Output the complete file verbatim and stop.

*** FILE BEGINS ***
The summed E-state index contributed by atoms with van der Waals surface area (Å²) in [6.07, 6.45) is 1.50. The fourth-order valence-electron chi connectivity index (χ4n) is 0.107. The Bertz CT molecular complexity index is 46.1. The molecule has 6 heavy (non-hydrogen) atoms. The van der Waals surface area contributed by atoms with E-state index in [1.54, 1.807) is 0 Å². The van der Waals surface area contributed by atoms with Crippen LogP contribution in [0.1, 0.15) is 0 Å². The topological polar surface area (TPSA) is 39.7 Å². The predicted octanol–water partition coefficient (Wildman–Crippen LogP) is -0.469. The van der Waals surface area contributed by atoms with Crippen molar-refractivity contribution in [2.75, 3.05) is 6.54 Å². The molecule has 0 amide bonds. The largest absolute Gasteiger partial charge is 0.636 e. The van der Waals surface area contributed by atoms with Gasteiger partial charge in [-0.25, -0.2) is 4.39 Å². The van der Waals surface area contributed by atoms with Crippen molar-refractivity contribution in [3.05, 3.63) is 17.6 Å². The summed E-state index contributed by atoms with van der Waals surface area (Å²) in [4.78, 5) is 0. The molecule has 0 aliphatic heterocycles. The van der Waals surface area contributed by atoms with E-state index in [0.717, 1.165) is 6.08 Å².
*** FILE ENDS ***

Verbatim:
The summed E-state index contributed by atoms with van der Waals surface area (Å²) in [6.07, 6.45) is 1.50. The fourth-order valence-electron chi connectivity index (χ4n) is 0.107. The Bertz CT molecular complexity index is 46.1. The molecule has 6 heavy (non-hydrogen) atoms. The van der Waals surface area contributed by atoms with E-state index in [1.54, 1.807) is 0 Å². The van der Waals surface area contributed by atoms with Crippen LogP contribution in [0.1, 0.15) is 0 Å². The topological polar surface area (TPSA) is 39.7 Å². The predicted octanol–water partition coefficient (Wildman–Crippen LogP) is -0.469. The van der Waals surface area contributed by atoms with Crippen molar-refractivity contribution in [2.75, 3.05) is 6.54 Å². The molecule has 0 amide bonds. The largest absolute Gasteiger partial charge is 0.636 e. The van der Waals surface area contributed by atoms with Gasteiger partial charge in [-0.25, -0.2) is 4.39 Å². The van der Waals surface area contributed by atoms with Crippen molar-refractivity contribution in [3.05, 3.63) is 17.6 Å². The summed E-state index contributed by atoms with van der Waals surface area (Å²) in [4.78, 5) is 0. The molecule has 0 aliphatic heterocycles. The van der Waals surface area contributed by atoms with E-state index in [0.717, 1.165) is 6.08 Å².